“It’s been a long process of learning for Laura and me,” Kibblewhite said. “We are learning alongside our students.”
Then the group set out to craft a curriculum that connected to pressing social issues. Gluckman, for instance, dug into the effects of nuclear testing on indigenous communities in New Mexico and residents of the Marshall Islands in the Pacific Ocean. She drew parallels between these historical developments and environmental justice flashpoints in the Chicago of today: the botched implosion of the Hilco smokestack during the pandemic and the debate over relocating General Iron, a metal scrapper, to the Southeast Side.
They called it the Paper Crane Project, in honor of Sadako Sasaki, the young Hiroshima bombing survivor who folded more than a thousand origami cranes before she died of leukemia.
As the NTA group was putting the finishing touches on the curriculum last summer, the Illinois Legislature passed the Teaching Equitable Asian American Community History, or TEAACH, Act, which requires districts to teach Asian American history at both the elementary and high school level. In addition to being a response to anti-Asian violence during the pandemic, the law was part of a broader push to make social studies lessons in Illinois more inclusive, reflecting the experiences of an increasingly diverse student body.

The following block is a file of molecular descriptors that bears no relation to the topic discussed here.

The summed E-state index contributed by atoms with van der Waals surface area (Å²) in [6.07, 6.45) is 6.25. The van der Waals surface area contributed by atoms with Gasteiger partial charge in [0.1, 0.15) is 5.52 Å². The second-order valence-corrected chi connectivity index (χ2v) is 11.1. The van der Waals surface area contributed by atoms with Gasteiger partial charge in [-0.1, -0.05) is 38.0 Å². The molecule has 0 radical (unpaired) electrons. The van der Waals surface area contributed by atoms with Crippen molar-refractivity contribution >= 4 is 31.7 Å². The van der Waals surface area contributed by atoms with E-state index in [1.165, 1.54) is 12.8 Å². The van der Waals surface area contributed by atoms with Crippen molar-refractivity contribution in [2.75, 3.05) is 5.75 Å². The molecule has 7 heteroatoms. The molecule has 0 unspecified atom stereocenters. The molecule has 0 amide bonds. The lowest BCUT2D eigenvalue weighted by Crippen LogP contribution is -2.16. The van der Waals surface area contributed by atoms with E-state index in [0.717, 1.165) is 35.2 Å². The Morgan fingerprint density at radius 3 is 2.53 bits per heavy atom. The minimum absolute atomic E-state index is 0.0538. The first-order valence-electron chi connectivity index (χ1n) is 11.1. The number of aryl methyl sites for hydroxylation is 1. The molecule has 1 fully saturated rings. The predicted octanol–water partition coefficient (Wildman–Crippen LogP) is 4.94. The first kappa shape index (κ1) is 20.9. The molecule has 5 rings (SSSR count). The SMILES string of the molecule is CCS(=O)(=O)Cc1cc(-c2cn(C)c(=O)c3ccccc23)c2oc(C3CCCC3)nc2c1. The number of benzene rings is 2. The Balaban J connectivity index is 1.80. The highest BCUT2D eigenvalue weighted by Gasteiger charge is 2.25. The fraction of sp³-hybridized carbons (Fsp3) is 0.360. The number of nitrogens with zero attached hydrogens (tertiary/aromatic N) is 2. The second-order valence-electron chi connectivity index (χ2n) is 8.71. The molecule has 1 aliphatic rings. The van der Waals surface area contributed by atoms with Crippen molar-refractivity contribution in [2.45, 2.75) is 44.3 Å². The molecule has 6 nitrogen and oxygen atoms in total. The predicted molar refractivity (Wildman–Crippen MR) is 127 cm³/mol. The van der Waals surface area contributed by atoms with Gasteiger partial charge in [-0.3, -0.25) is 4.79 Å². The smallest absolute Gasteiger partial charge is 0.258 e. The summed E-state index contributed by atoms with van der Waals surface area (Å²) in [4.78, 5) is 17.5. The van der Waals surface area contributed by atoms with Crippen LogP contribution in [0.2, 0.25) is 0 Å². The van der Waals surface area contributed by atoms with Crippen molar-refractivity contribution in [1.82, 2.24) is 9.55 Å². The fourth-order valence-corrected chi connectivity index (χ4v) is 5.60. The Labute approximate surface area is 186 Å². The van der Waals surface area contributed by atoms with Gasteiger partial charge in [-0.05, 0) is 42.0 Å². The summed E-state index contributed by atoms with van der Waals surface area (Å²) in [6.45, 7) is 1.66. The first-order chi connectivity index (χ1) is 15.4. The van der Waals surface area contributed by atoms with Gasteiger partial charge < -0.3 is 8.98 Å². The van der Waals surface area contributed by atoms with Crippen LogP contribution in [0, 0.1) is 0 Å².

The number of Asian American students statewide has increased by roughly 10% since 2015; in Chicago, that number has remained fairly stable, but as the district’s overall enrollment shrank, Asian American students have come to make up a slightly larger portion, just more than 4%.
The TEAACH law leaves it up to districts to decide exactly what to teach and how much time to devote to the subject. For the teachers at NTA preparing to tackle questions of nuclear power with their students, the new legislation only reinforced their sense of purpose.